When we launched the “Voices for Primary Care” campaign a few weeks ago, we didn’t know what to expect. Asking folks to say whatever they wanted about primary care was a bit of gamble. Would anyone see the point? Or take the time to share their message on the value of primary care? We worried that we might not get any submissions at all. Or worse, primary care skeptics could use it as a platform to rage. But we decided to take a chance. And we thought it was important to start with a blank slate and let the true story of primary care come to life. We decided to offer the single prompt of “Primary Care…”
The first pictures came in at a fairly languid pace. They were mainly the PCP National Team, our friends, our family, our cats, even the locals in our neighborhood in Inman Square in Cambridge (see the pickleman photo in the slideshow below).
Then one morning, after refreshing the Voices gallery for what seemed like the 100th time that hour, Cat Rizos, our Community and Content Manager, yelled from her cubicle, “We got one- and it’s not from PCP staff!” (note: this might not be entirely accurate as Cat rarely raises her voice, but I’m sure she’ll forgive me for the sake of storytelling). The submission was from Heather Bennett, a PCP chapter member at University of California, San Francisco(UCSF), and two of her fellow interns and residents. Their message was “Primary Care…Only for the Best and the Brightest- Like You.” Though we consider UCSF part of the PCP family, this was the first submission we didn’t actually have to plead for. It came on its own. Honestly, even if we ended the campaign there, we would have been happy. Here were three people, passionate about pursuing a career in primary care – and they liked the idea of the campaign. They liked it enough to be among the first folks to “raise their voices” in support of primary care.
From that point on, we knew Voices would be okay. Over the next few weeks, our little gallery of “Voices” grew and grew. The messages were written on stickies, posterboard, banners, ipad screens, the “official” signboard, and even in a word cloud. Some messages were only a few words. Others were elaborate and complex. Some were fun. Many were caring. A bunch were witty. So many were insightful. Quite a few people thought primary care is the future. Many said it should be a priority. One very popular theme emerged: primary care rocks!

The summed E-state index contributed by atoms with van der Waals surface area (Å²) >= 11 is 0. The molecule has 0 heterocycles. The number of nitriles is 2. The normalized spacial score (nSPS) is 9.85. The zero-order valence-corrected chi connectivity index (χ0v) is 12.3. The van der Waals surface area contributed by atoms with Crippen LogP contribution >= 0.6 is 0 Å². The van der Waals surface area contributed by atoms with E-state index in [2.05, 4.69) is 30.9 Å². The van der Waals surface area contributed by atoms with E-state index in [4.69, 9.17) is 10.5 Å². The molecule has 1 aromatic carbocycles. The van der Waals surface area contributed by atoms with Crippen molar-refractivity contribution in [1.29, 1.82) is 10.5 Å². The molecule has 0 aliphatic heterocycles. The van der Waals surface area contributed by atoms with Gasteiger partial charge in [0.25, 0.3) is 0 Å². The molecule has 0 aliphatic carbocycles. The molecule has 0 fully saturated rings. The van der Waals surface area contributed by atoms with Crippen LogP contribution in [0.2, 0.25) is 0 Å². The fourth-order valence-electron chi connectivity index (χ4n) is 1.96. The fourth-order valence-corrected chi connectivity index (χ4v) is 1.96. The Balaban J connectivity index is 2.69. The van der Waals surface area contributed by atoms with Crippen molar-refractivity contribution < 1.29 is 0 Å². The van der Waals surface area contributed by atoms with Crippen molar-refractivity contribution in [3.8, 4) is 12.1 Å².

Nearly 900 voices later, we couldn’t feel more proud of the primary care community and the outpouring of enthusiasm and camaraderie from everyone- patients & clinicians alike- who values primary care. Whenever we got a submission from someone who took his or her own photo (evidenced by a missing limb in the pic), we were particularly touched. This person cares so deeply about primary care, they pulled this off without help.
But the submissions that resonated most with us at PCP were the team pics. These Voices got to the very core of National Primary Care Week and the future of primary care. Working together in teams is more important than ever; it is the future of primary care. We saw pictures of teams working together in primary care clinics, oral health clinics, community health centers, schools, government offices, nonprofits, and professional associations. Over two dozen groups took part in the campaign- making a powerful statement about how invested the primary care community is in spreading the word about the value of primary care. This was a moment for the full primary care team, in all it’s diversity and power, to come together, whether we’re doctors or nurses, family medicine or internal medicine, student or seasoned clinician…we came together as one.
Truth be told, it’s more than the messages, or voices. The Voices gallery shows us the faces of nearly 1000 people who support primary care. This is our community. They are diverse in age, race, geography, and field. We talk about community a lot here at PCP. And now we have a strong visual of who makes up our community- of their talent, potential, passion and drive.
It made us think. Why stop with pictures? There are two journalists and one public health specialist on PCP’s media team. We use a lot of multimedia to tell the story of primary care. We use our blog. We use videos. We use our forums. We use social media and our website. We’ve decided we want to take “Voices” even deeper. We want to go behind the messages, to tell the stories of the primary care supporters who felt proud enough of their relationship to primary care to participate in the campaign. Over the next few months, we’ll be gathering stories and creating a living gallery of primary care stories. Through interviews, blogs, videos, photo essays, and audio clips, we’ll be depicting the stories of the value of primary care. We hope you’ll let us know if you’d like to go deeper with your story, or if you know others whose stories should be shared. The story of primary care is being written by all of you. We want to make sure we help capture it, and help spread the word about the value and power of primary care.
Thank you everyone who lent their voice to primary care during this campaign.
Director of Media, PCP
Special thanks to the following Twitter superstars for helping us give a voice to primary care throughout the campaign:
PAFP and Foundation, @PAFPandF